It’s been two years since Chris Hawtin and Mark Burgess recorded and self-released an EP of demos under the Red Horses Of The Snow moniker. Their debut album, Territories, offers something unique, at least on paper, exploring subjects such as ‘geographical de-territorialisation’, ‘the proliferation of teleological images’ and ‘the contraction of real space in the age of technological acceleration’ amongst others. Sadly, it’s a prospect that is more exciting in theory than in the nine songs presented here.
It’s a record that lyrically would be far more effective if it wasn’t so long-winded in explaining its feelings. Phrases like “It’s difficult to know if we should stay or we should go” (Airborne) and “Could it be impossible that you were not the reason I was at the gate that day” (The Cyclic) feel rather long-winded. Thankfully, sometimes they’re more successful in explaining themselves, such as on the resigned The Love Song Of Howard Hughes, the equally downtrodden Rosemary’s Song or From The Air, which talks of “feelings over rationale”, something that most people in relationships will relate to.
Musically speaking, its worst and best tracks end up standing side-by-side in the running order. Santa Irini is a ballad that is almost too soothing in its gentleness – a bit like a soft summery breeze – and the music itself feels lazy, from the ultra-bland drumming to the uninspired guitar solo that pops up in the bridge between choruses. Siam, which follows, is much better and possibly the album’s most uplifting moment. This is the only song that matches up to the duo’s grand visions; the galloping drums, piano licks and crashes of cymbals all conspire to imbue it with a cinematic quality.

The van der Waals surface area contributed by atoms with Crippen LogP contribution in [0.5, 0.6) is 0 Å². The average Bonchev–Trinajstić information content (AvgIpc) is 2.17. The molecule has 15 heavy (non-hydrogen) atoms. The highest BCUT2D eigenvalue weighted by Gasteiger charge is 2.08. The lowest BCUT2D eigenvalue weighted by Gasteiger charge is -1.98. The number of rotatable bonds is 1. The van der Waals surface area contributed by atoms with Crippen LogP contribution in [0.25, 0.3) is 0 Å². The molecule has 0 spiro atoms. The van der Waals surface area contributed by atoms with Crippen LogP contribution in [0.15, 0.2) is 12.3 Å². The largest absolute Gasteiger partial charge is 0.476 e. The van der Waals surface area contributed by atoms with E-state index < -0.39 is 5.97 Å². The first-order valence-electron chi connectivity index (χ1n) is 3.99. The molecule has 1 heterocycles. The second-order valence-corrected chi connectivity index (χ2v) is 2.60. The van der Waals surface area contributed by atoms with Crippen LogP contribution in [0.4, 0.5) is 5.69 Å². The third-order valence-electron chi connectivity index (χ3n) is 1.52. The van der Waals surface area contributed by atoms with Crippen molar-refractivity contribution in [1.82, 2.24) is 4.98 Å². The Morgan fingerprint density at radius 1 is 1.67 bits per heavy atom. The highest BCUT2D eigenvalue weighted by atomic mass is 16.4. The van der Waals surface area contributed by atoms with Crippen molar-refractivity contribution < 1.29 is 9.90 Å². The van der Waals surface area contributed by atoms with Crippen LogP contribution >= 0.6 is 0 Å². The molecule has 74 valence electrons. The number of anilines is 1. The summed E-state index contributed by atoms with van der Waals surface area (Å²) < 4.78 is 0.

However, the record as a whole feels quite lightweight and repetitive. Once you’ve heard the first few songs you’ll notice a hazy and dreamy pattern occurring that isn’t broken at any point. Tracks like The Privateer have a habit of starting out being quite driven before losing direction around the half-way mark. When you consider that the average length of these is around five and a half minutes, it ends up being a real test of your patience. A fair amount of editing across the board could have chopped 15 minutes off the overall running time and would have made the overall listening experience less of a chore.
Cashier No 9 did a considerably better job of making this kind of shoegazey pop earlier in the year because they upped the ante on drama and variation. Red Horses Of The Snow fall way short of the bar that’s been set for them, since they don’t reach similar lofty heights and nor do they have the songs that’ll linger long in the memory. Territories is a challenging listen, for in the end it gets a bit too much once you face the daunting realisation that they’re repeating the same tricks over and over again.